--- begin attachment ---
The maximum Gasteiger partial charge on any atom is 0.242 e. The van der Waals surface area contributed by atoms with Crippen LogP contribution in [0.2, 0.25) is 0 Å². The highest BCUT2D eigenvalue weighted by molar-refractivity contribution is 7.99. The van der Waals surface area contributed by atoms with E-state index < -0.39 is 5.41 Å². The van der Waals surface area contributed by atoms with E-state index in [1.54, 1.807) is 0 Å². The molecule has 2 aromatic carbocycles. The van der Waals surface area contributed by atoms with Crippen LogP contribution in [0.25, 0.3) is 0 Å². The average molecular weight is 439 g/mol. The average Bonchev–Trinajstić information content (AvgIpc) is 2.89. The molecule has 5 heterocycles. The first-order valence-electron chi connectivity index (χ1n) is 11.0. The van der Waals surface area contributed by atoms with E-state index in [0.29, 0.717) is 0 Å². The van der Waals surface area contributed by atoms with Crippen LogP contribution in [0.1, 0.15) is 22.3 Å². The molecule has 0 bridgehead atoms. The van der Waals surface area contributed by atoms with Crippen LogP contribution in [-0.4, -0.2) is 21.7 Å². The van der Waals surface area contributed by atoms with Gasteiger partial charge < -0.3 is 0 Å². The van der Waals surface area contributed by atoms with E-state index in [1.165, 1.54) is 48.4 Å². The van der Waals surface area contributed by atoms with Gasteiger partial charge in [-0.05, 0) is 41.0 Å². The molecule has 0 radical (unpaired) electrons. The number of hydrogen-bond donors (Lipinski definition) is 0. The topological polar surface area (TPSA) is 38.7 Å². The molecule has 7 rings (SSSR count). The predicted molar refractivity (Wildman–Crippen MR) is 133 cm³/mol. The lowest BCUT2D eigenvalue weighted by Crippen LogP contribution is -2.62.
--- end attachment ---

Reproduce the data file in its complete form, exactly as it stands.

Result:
The maximum Gasteiger partial charge on any atom is 0.242 e. The van der Waals surface area contributed by atoms with Crippen LogP contribution in [0.2, 0.25) is 0 Å². The highest BCUT2D eigenvalue weighted by molar-refractivity contribution is 7.99. The van der Waals surface area contributed by atoms with E-state index < -0.39 is 5.41 Å². The van der Waals surface area contributed by atoms with E-state index in [1.54, 1.807) is 0 Å². The molecule has 2 aromatic carbocycles. The van der Waals surface area contributed by atoms with Crippen LogP contribution in [0.25, 0.3) is 0 Å². The average molecular weight is 439 g/mol. The average Bonchev–Trinajstić information content (AvgIpc) is 2.89. The molecule has 5 heterocycles. The first-order valence-electron chi connectivity index (χ1n) is 11.0. The van der Waals surface area contributed by atoms with E-state index in [0.29, 0.717) is 0 Å². The van der Waals surface area contributed by atoms with Crippen LogP contribution in [0.1, 0.15) is 22.3 Å². The molecule has 0 bridgehead atoms. The van der Waals surface area contributed by atoms with Crippen LogP contribution in [-0.4, -0.2) is 21.7 Å². The van der Waals surface area contributed by atoms with Gasteiger partial charge < -0.3 is 0 Å². The van der Waals surface area contributed by atoms with E-state index in [1.165, 1.54) is 48.4 Å². The van der Waals surface area contributed by atoms with Gasteiger partial charge in [-0.05, 0) is 41.0 Å². The molecule has 0 radical (unpaired) electrons. The number of hydrogen-bond donors (Lipinski definition) is 0. The topological polar surface area (TPSA) is 38.7 Å². The molecule has 7 rings (SSSR count). The predicted molar refractivity (Wildman–Crippen MR) is 133 cm³/mol. The lowest BCUT2D eigenvalue weighted by Crippen LogP contribution is -2.62.